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'Give Us a Chance': Noncitizens in San José Could Potentially Be Allowed to Vote

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The worker wears a face mask and stands in a room with many machines and stacks of envelopes.
 (Justin Sullivan/Getty Images)

San José has moved one step closer to giving noncitizens a voice in local elections. The city council voted Tuesday night to direct city officials to study the potential impacts of changing the city charter to allow noncitizens the right to vote in municipal elections.

Once staff has completed the review, council members will decide whether to put the question to voters with a ballot measure for either this year's June primary or November general election.

Tuesday's decision invigorated organizers who have been working for years to enfranchise immigrants in San José, regardless of their citizenship status.

"This is a place where we live, where we grew up, where our children grew up," said Esther Meléndez, a 30-year San José resident. She was one of about 200 people who called into the meeting in support of expanding voting rights.

"It is frustrating to not be able to vote for something that is important," said Meléndez, who is a legal permanent resident in the process of obtaining citizenship.

The council's decision comes at the conclusion of a year-long review of the city charter, led by an independent commission. Earlier this month, the commission released its recommendations — including  allowing noncitizens to serve on city boards and holding mayoral elections in the same year as presidential elections.

The commission did not address the question of noncitizen voting. However, last week, two members of the council, Magdalena Carrasco and Sylvia Arenas, issued a memo recommending that city officials study expanding voting rights to noncitizen immigrants, including those who lack legal authorization to be in the country. In a matter of days, a coalition of South Bay immigrant advocacy groups mobilized a large campaign to voice support at Tuesday's meeting.

"This would be a step forward in acknowledging the contributions of our immigrant communities, who provide this country with labor and financial benefits through the taxes they contribute," said José Servín, director of advocacy and communication with the nonprofit Services, Immigrant Rights and Education Network, which has pushed for years for the city to expand voter eligibility.

Roughly 40% of San José residents were born outside the United States, according to recent U.S. Census figures. While many have become naturalized citizens, many others have not. The share of foreign-born residents in San José is higher than in San Francisco and on par with New York City. San Francisco has allowed noncitizens to vote in school board elections since 2016. And in December, New York City granted legal immigrants the right to vote in all local elections. In addition, 11 municipalities in Maryland and two in Vermont permit noncitizen voting.

Major tech companies with headquarters in the city, such as Zoom and Adobe, depend heavily on foreign-born workers in both technology and service jobs. Immigrants also propel many essential services and thousands of small businesses and power the city's unique cultural and culinary landmarks.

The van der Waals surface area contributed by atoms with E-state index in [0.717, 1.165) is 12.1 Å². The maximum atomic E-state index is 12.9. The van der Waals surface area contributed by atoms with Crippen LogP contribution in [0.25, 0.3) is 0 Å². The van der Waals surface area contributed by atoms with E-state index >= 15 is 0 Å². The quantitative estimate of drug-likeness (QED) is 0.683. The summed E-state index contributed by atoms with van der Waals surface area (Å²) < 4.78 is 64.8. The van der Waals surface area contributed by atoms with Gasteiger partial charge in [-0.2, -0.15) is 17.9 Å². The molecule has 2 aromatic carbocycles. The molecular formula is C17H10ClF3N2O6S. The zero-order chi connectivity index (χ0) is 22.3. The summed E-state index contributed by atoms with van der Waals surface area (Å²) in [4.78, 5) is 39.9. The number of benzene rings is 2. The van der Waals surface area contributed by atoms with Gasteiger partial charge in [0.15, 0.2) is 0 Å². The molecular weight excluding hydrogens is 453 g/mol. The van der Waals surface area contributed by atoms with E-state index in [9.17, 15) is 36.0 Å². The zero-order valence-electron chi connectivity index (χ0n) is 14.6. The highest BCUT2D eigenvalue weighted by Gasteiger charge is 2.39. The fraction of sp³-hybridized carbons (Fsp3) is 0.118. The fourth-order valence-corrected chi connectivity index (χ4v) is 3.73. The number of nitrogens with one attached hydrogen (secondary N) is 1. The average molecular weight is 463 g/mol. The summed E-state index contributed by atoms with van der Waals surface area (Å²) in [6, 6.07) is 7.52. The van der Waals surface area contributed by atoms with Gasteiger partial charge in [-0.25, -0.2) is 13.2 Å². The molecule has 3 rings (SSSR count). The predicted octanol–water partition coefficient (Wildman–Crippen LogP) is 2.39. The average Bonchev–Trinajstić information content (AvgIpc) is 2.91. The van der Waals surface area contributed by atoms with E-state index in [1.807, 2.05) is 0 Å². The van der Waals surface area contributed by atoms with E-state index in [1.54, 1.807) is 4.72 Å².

"Thanking our essential workers who are risking their lives … is meaningless if we don't give them the rights, that I believe they deserve, to enact change in their own lives," said Councilmember Carrasco during Tuesday's meeting. She added that there are roughly 157,000 undocumented immigrants living and working in Santa Clara County who currently do not have a viable path to citizenship.

The lone dissenting vote Tuesday was cast by Councilmember Dev Davis, who is also a candidate for mayor. She argued that voting should be considered a right and responsibility exclusive to citizens.

"[Noncitizens] have allegiance to another country," said Davis. "They, hopefully, wherever they come from, have the right to vote in that country."

Other critics expressed concern that the measure only requires a person to have lived in San José for 30 consecutive days by election time to be eligible to vote — similar to the model adopted by New York City in their voter expansion.

"How does someone who's been there for 30 days even know what's going on politically?" Shane Patrick Connolly, chair of the Santa Clara County Republican Party, told KQED.

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"We have people who have lived in the community a long time who maybe haven't gone through the citizenship process but here's an incentive for them to do so, if you get to have a say through a vote," he said.

Meléndez, the San José resident who spoke at Tuesday's meeting, will become a naturalized citizen later this month. She says that she's very excited about becoming an American citizen but shared her frustration that the process has taken years and that, in that time, she has lacked a voice in local government.

"Give us a chance," she said, appealing to those reluctant to support voter expansion. "Give us a chance to share ideas, share what is needed to make sure that San José can be an even greater city."


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